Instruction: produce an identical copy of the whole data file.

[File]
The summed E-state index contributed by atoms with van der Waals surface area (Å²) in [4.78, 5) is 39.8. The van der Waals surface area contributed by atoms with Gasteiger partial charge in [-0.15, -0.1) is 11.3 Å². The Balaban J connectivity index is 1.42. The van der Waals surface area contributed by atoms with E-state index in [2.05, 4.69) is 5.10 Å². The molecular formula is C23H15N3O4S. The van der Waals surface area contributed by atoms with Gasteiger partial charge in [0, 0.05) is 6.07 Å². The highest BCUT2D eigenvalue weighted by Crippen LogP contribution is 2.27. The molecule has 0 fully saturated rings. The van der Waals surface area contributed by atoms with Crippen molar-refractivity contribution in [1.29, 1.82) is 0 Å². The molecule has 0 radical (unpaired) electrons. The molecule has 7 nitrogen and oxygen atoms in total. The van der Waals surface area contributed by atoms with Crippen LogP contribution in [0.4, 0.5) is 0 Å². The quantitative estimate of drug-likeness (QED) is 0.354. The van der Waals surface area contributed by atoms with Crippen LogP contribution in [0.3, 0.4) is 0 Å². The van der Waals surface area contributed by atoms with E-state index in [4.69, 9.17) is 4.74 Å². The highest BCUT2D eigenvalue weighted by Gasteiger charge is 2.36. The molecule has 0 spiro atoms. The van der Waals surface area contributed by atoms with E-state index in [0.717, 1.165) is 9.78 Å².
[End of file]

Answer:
The summed E-state index contributed by atoms with van der Waals surface area (Å²) in [4.78, 5) is 39.8. The van der Waals surface area contributed by atoms with Gasteiger partial charge in [-0.15, -0.1) is 11.3 Å². The Balaban J connectivity index is 1.42. The van der Waals surface area contributed by atoms with E-state index in [2.05, 4.69) is 5.10 Å². The molecular formula is C23H15N3O4S. The van der Waals surface area contributed by atoms with Gasteiger partial charge in [0, 0.05) is 6.07 Å². The highest BCUT2D eigenvalue weighted by Crippen LogP contribution is 2.27. The molecule has 0 fully saturated rings. The van der Waals surface area contributed by atoms with Crippen molar-refractivity contribution in [1.29, 1.82) is 0 Å². The molecule has 0 radical (unpaired) electrons. The molecule has 7 nitrogen and oxygen atoms in total. The van der Waals surface area contributed by atoms with Crippen LogP contribution in [0.4, 0.5) is 0 Å². The quantitative estimate of drug-likeness (QED) is 0.354. The van der Waals surface area contributed by atoms with Crippen LogP contribution in [0.3, 0.4) is 0 Å². The van der Waals surface area contributed by atoms with E-state index in [4.69, 9.17) is 4.74 Å². The highest BCUT2D eigenvalue weighted by Gasteiger charge is 2.36. The molecule has 0 spiro atoms. The van der Waals surface area contributed by atoms with E-state index in [0.717, 1.165) is 9.78 Å².